Paul-André Larose, Ph.D. Ontario, Canada (Rev. 2011/05/06)
Cycling can be seen as being Competitive, Recreational or Functional. Consequently, there are three types of Cycling. This document
deals with one of these, namely with Functional Cycling. This form of Active Transportation, generally Intra-Urban in nature, is known as “Cyclo-Mobility”.
For cycling to be widely accepted, it must be safe and it must be perceived as such.
Consequently, we must view and design city streets in a way that is different from that used so far in our Auto-Centric society. A key element is the provision of Bikeways; these can logically complement other streetscape design elements, such as walkways and roadways, without competing against them.
In the same manner that motorized vehicles depend on paved and maintained roads, including plowing when required, similarly bikeways require dedicated and properly maintained infrastructures. These should not be “cosmetic” in nature and only suitable for mild-weather months. Moreover, Bikeways should not be confused with Bike Trails, as these are recreational, i.e. non-functional, in nature.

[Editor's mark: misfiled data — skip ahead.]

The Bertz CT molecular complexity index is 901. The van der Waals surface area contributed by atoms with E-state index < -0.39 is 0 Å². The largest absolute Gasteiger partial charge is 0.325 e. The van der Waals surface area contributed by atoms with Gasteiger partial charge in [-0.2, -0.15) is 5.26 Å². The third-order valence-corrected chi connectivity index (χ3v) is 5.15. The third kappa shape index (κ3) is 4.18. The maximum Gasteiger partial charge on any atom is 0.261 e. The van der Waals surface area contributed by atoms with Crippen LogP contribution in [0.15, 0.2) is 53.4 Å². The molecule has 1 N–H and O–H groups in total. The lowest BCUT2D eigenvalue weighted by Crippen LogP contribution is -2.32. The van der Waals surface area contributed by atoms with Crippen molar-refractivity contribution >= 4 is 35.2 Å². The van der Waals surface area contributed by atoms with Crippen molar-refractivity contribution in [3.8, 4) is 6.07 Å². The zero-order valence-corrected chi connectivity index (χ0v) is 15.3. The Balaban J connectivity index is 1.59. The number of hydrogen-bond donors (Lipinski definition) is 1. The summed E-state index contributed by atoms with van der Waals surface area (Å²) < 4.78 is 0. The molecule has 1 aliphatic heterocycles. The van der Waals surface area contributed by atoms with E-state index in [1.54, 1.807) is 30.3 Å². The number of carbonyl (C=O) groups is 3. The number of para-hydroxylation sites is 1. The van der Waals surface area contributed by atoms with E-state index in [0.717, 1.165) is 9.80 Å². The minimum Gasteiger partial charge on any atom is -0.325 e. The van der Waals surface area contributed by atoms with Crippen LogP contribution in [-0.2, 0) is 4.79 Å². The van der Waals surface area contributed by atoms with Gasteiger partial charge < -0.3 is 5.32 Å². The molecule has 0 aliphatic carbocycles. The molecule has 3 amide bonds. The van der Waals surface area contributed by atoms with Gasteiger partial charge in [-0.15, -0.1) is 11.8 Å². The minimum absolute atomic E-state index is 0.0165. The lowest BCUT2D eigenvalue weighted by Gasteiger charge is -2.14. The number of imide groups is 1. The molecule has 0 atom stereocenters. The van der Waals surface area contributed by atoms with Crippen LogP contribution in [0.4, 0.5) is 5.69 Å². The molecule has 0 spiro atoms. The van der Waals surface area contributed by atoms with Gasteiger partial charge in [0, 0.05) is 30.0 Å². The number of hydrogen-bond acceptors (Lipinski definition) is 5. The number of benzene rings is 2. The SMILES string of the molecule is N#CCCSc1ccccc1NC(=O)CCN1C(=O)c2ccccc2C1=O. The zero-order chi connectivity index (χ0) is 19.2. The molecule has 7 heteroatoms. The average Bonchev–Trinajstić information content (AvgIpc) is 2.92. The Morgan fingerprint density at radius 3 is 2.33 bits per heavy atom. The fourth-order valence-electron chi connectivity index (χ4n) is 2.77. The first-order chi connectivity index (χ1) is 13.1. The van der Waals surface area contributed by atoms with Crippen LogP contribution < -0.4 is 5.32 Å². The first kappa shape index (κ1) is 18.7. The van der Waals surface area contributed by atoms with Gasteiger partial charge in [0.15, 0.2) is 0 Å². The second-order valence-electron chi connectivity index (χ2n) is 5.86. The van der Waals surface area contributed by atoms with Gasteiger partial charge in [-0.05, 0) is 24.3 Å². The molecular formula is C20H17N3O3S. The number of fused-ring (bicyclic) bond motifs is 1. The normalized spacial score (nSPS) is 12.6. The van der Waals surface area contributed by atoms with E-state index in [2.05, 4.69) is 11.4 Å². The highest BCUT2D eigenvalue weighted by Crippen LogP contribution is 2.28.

A Bikeway does not exist in isolation, but rather it is part of a Bikeway Network.
In addition, it has the following Twelve Attributes:
1. Functional: Providing corridors linking ”Need To Go” places
2. Safe: Against moving/parked vehicles for cyclists/pedestrians
3. Secure: No isolated, unlit or inaccessible areas
4. Direct: Minimal addition to travel distance
5. Gap-free: Continuous interconnection of routings
6. Conflict-free: Intersection designs and protocols
7. Extensive: City-wide coverage within 0.5 km reach
8. Unrestricted: Usable at any time, in any season, 24/365
9. Weather-Immune: Splash avoidance and snow clearance
10. Integrative: With street, parking, buildings and transit facilities
11. Beautifying: Adds aesthetic component to urban landscape
12. Appropriate: Design adapted to local specifics